Seated at the backseat the next day as we departed the village, we drove by the uncompleted building Adanma and I had danced at, the night before. It looked so lonely without us. I held onto the ankle bell she had given me, and kept staring at the uncompleted building with an endless longing and hoping for her to appear.
It had been 15 years since I last saw Adanma, days became weeks, weeks became months, and months turned to years, Life had taken its toll, and the distance was savage, we could not keep in touch, and soon, I could no longer remember what she looked like. Ikenna worked at an oil rig in Rivers state Nigeria, his wife Alisha and 2 year old daughter, Sam, resided at New York, Chu-Chu graduated college Magna-cum-laude Biology, he took a job as a Zoo keeper, continued loving animals. Me?, I had turned out average, some would argue a little less than average. I was a freelance writer, working part time at a construction company, still chasing dreams like shadows. I was working on my first major publication, no luck so far. every relationship I got into never worked out, no matter how hard I tried, the women I met were not what I wanted.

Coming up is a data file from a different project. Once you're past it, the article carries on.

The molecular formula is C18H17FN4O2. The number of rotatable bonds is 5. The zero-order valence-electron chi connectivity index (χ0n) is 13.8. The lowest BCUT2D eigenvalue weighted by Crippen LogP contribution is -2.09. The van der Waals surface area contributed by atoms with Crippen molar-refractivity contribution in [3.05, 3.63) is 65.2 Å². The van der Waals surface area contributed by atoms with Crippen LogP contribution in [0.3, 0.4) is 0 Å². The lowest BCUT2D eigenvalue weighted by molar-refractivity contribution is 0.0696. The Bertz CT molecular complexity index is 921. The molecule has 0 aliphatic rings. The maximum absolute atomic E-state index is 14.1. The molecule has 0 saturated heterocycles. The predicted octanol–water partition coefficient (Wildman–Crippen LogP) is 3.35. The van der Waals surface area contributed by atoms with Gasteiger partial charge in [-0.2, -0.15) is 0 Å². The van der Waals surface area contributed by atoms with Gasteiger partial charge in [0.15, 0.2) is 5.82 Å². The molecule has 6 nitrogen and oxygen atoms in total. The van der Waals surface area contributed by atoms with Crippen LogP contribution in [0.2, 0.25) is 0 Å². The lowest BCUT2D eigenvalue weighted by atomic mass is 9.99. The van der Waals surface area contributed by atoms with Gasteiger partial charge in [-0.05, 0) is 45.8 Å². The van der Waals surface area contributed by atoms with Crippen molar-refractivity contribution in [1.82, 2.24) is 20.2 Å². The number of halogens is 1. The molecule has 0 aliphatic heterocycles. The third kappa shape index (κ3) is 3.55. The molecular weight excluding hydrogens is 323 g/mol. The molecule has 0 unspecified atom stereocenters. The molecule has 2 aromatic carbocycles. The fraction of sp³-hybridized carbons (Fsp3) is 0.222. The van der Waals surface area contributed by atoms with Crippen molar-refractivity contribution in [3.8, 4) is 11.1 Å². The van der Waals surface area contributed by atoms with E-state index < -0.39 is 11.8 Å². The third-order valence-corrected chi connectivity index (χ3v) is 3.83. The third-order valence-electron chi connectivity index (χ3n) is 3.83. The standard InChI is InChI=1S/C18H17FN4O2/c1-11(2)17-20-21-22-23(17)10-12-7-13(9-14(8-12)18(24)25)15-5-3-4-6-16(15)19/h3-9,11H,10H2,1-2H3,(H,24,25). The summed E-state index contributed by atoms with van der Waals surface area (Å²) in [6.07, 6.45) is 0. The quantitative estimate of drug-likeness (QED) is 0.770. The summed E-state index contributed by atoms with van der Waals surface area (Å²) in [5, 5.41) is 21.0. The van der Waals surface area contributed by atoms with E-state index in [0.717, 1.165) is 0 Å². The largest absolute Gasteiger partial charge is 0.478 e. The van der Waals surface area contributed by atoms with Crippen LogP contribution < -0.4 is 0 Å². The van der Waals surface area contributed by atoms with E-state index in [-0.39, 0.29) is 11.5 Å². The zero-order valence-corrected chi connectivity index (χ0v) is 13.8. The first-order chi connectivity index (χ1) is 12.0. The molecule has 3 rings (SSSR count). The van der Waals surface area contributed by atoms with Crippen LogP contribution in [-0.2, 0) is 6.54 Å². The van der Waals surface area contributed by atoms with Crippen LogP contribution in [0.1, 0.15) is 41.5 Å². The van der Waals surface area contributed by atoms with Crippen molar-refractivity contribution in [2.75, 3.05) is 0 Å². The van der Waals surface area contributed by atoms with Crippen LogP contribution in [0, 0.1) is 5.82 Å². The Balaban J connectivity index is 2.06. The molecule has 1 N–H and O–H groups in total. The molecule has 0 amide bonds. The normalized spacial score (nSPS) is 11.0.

One day I remembered what Dad told me all those years ago, “If you must leave, leave with your heart, don’t live without it”. That was my deciding moment. I packed my bags and set them out on the front porch as I waited for a Taxi to the airport. “I have lived long enough without my heart”, I whispered to myself, it was cold in the winters of December. “I am coming, Adanma”, I spoke, and those familiar winds began to blow.
…to be continued…